A sparse, arbitrary weighted, nonnegative matrix specifies edges of the directed association graph 311. The edges represent counts of events, i.e., an edge W_{ij }is the number of times event i is followed by event j. For example, W_{ij }is greater than zero when the user i 101 has rated the movie j 102.
 The invention performs a random walk on the directed graph 211 specified by the matrix W. A rownormalized stochastic matrix T=diag(W1)^{−1}W stores transition probabilities of the states of the associated Markov chain, where 1 is a vector of ones.
 It is assumed that the Markov chain is irreducible, and has no unreachable or absorbing states. The chain can be asymmetric, and selftransitions model repeated occurrences of events. If the statistics in the matrix W are derived from a fair sample of the collective behavior of a population, then over the short term, the random walk 220 on the graph 211 models the preferences of individual consumers drawn randomly from the population.
 Various statistics of the random walk are useful for prediction tasks. A stationary distribution describes relative frequencies of traversing each state in an infinitely long random walk. If the states in the chain represent products used by consumers, then relatively high statistics indicate popular products.
 Formally, a stationary distribution satisfies S^{τ}≈S^{τ}T and s^{τ}1=1. If the matrix W is symmetric, then the stationary distribution s=(1^{τ}W)/(1^{τ}W1). Otherwise the distribution can be determined from recurrence s_{i+1} ^{τ}←s_{i} ^{τ}T, s_{0}=1/N.
 Recurrence times: r_{i}=s_{i} ^{−1 }describe an expected time between two consecutive visits to the same state. The recurrence times should not be confused with the selfcommute time, C_{ii}=0, described below.
 An expected hitting time for a random walk from a state i to a ‘hit’ state j can be determined from
A=(I−T−1f ^{τ})^{−1}, (1)
where f is any nonzero vector not orthogonal to s, and T is the transpose operator, by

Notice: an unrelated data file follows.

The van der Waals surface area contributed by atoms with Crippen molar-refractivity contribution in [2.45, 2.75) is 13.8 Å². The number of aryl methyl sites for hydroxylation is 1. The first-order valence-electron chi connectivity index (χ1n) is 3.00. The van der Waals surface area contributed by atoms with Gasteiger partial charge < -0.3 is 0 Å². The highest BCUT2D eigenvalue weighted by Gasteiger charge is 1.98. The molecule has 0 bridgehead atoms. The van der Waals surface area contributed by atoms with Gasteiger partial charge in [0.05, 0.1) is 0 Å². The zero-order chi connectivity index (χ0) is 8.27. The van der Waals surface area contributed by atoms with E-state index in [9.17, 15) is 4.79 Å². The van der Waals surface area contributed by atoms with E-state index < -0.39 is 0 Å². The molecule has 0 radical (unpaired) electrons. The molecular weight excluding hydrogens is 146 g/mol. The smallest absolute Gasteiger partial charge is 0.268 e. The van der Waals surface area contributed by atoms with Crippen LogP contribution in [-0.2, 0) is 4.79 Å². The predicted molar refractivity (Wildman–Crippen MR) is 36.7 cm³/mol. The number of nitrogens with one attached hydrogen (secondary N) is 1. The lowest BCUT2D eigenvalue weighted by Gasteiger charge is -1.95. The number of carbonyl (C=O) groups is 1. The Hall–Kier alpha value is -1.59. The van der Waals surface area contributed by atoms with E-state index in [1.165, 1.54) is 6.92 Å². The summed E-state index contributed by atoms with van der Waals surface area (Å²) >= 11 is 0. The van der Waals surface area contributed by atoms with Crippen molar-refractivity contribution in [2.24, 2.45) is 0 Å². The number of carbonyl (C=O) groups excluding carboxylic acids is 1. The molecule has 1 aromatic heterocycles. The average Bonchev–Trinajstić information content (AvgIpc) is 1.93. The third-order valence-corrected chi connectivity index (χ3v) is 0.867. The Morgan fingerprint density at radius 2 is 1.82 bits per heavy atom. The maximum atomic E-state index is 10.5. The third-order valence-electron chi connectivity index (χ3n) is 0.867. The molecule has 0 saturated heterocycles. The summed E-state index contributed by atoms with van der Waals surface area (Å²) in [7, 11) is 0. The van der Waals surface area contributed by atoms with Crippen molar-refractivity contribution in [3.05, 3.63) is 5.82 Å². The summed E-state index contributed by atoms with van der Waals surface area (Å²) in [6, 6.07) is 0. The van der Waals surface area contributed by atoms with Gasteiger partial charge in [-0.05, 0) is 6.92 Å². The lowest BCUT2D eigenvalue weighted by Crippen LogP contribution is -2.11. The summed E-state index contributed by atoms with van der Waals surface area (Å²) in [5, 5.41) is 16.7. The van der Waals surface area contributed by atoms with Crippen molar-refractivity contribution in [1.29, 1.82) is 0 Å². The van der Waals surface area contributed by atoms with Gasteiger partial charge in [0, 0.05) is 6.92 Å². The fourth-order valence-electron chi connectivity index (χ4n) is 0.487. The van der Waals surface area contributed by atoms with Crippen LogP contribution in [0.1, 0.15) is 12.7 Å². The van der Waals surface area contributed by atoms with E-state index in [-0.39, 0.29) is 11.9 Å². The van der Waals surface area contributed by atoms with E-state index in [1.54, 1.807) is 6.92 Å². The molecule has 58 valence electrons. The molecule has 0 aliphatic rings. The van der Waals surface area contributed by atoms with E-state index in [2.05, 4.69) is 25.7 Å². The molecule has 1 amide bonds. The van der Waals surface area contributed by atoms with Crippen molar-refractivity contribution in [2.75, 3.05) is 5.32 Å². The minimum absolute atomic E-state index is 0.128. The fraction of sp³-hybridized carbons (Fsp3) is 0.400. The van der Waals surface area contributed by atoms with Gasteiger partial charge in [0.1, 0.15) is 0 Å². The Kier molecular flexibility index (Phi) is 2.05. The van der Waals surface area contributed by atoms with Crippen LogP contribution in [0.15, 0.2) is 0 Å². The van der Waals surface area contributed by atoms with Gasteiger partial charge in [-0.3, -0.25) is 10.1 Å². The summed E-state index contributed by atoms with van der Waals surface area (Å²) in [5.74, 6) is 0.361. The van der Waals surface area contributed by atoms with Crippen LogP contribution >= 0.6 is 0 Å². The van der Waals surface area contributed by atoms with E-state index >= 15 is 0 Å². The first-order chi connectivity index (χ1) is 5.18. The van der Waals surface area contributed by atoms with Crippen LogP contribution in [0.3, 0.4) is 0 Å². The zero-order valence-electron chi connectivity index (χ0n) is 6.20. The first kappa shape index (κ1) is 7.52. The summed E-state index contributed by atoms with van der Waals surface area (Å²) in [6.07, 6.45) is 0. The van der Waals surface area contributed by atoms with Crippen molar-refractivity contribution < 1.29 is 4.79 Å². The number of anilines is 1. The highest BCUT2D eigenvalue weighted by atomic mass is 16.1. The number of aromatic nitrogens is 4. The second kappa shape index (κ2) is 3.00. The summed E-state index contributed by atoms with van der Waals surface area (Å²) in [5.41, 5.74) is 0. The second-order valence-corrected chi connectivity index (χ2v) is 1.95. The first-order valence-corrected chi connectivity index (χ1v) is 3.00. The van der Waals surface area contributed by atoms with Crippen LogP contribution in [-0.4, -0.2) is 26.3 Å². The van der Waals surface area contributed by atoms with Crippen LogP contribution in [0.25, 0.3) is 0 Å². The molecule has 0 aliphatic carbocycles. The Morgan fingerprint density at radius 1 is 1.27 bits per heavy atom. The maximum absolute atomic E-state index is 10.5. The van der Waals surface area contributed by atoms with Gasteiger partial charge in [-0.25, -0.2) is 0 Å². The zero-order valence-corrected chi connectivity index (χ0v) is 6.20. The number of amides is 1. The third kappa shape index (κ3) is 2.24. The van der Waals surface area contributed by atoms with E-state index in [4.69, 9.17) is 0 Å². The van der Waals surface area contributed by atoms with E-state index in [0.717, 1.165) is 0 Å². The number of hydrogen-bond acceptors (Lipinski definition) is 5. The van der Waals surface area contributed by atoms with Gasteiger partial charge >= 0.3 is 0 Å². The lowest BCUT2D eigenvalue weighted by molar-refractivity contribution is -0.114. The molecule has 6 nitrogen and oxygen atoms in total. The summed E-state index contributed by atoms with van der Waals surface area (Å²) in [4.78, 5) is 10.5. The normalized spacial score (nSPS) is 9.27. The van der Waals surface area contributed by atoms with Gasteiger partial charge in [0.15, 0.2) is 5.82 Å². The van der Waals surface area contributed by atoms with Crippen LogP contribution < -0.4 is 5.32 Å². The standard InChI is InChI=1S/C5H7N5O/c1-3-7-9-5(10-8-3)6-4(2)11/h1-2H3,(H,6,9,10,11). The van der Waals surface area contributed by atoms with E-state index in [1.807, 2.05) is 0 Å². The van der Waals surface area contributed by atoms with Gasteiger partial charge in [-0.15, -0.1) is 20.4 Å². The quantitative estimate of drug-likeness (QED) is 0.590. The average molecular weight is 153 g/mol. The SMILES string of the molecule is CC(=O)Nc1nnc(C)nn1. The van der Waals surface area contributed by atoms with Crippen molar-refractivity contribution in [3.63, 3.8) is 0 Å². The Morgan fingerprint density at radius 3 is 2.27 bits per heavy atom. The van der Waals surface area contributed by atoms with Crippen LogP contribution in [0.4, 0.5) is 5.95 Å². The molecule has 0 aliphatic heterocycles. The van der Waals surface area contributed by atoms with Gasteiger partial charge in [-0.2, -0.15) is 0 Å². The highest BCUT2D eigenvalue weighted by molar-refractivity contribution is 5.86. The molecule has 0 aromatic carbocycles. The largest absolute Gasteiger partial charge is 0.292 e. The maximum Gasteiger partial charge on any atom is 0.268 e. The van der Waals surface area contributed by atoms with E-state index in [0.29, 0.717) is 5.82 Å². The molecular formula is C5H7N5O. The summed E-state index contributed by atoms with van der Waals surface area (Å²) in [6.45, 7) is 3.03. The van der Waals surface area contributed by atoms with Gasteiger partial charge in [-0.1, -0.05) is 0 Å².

H _{ij}=(A _{jj} −A _{ij})/s _{j}, and (2)
an expected roundtrip commute time is
C _{ij} =C _{ji} =H _{ij} +H _{ji}. (3)  When f=s, the matrix A is the inverse of a fundamental matrix. Two dissimilarity measures C_{ij }and H_{ij }can be used for making the recommendations 232. However, these dissimilarity measures can be dominated by the stationary distribution. This causes the same popular product to be recommended to every consumer, regardless of individual consumer tastes.

FIG. 5 compares ratings of average recommendations made according to the invention using the above statistics. The cosine correlation is almost twice as effective as all other measures for predicting, e.g., what movies a viewer will see and like.  Random Walk Correlations
 The invention connects one of the most useful statistics of information retrieval, a cosine correlation 221, to the random walk. In information retrieval, data items are often represented by vectors. The vectors ‘count’ various attributes of the items, for example, the frequency of particular words in a document. Two items are considered similar when an inner product of their attribute vectors is large. In this example, the document is a sample of a ‘process’ that generates a particular distribution of words. Longer documents increase the sampling of the distribution, resulting in a larger number of words and a larger inner product. However, a larger inner product should not increase the degree of similarity.
 To eliminate this “sampling artifact”, information retrieval measures the angle between two attribute vectors. The cosine of this angle is equal to an inner product of normalized vectors. The cosine of the angle also measures an empirical correlation between the two distributions.
 The key idea for obtaining the correlations 221 of the random walk is that this enables one to model the longterm behavior of the random walk geometrically: